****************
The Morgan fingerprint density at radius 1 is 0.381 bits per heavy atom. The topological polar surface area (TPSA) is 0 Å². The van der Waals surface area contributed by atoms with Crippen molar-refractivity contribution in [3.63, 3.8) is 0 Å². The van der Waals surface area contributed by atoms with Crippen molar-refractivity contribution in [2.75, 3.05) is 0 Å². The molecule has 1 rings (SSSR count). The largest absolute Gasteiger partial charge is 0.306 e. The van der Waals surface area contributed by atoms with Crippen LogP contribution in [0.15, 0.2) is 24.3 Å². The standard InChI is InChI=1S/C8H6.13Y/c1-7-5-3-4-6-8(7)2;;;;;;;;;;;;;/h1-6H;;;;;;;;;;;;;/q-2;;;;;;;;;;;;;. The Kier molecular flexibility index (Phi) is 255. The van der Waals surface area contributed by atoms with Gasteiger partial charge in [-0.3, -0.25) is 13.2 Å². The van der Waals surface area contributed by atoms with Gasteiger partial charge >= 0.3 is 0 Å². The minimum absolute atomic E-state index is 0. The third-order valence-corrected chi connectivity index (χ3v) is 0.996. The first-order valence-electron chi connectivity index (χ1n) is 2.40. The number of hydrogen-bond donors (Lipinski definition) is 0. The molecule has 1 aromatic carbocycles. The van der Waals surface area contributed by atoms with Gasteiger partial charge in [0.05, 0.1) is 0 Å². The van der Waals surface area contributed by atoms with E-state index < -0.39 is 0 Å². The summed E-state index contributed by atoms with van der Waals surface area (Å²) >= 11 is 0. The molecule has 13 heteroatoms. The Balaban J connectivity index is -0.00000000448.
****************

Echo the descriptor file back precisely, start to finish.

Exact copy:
The Morgan fingerprint density at radius 1 is 0.381 bits per heavy atom. The topological polar surface area (TPSA) is 0 Å². The van der Waals surface area contributed by atoms with Crippen molar-refractivity contribution in [3.63, 3.8) is 0 Å². The van der Waals surface area contributed by atoms with Crippen molar-refractivity contribution in [2.75, 3.05) is 0 Å². The molecule has 1 rings (SSSR count). The largest absolute Gasteiger partial charge is 0.306 e. The van der Waals surface area contributed by atoms with Crippen LogP contribution in [0.15, 0.2) is 24.3 Å². The standard InChI is InChI=1S/C8H6.13Y/c1-7-5-3-4-6-8(7)2;;;;;;;;;;;;;/h1-6H;;;;;;;;;;;;;/q-2;;;;;;;;;;;;;. The Kier molecular flexibility index (Phi) is 255. The van der Waals surface area contributed by atoms with Gasteiger partial charge in [-0.3, -0.25) is 13.2 Å². The van der Waals surface area contributed by atoms with Gasteiger partial charge >= 0.3 is 0 Å². The minimum absolute atomic E-state index is 0. The third-order valence-corrected chi connectivity index (χ3v) is 0.996. The first-order valence-electron chi connectivity index (χ1n) is 2.40. The number of hydrogen-bond donors (Lipinski definition) is 0. The molecule has 1 aromatic carbocycles. The van der Waals surface area contributed by atoms with Gasteiger partial charge in [0.05, 0.1) is 0 Å². The van der Waals surface area contributed by atoms with E-state index < -0.39 is 0 Å². The summed E-state index contributed by atoms with van der Waals surface area (Å²) >= 11 is 0. The molecule has 13 heteroatoms. The Balaban J connectivity index is -0.00000000448.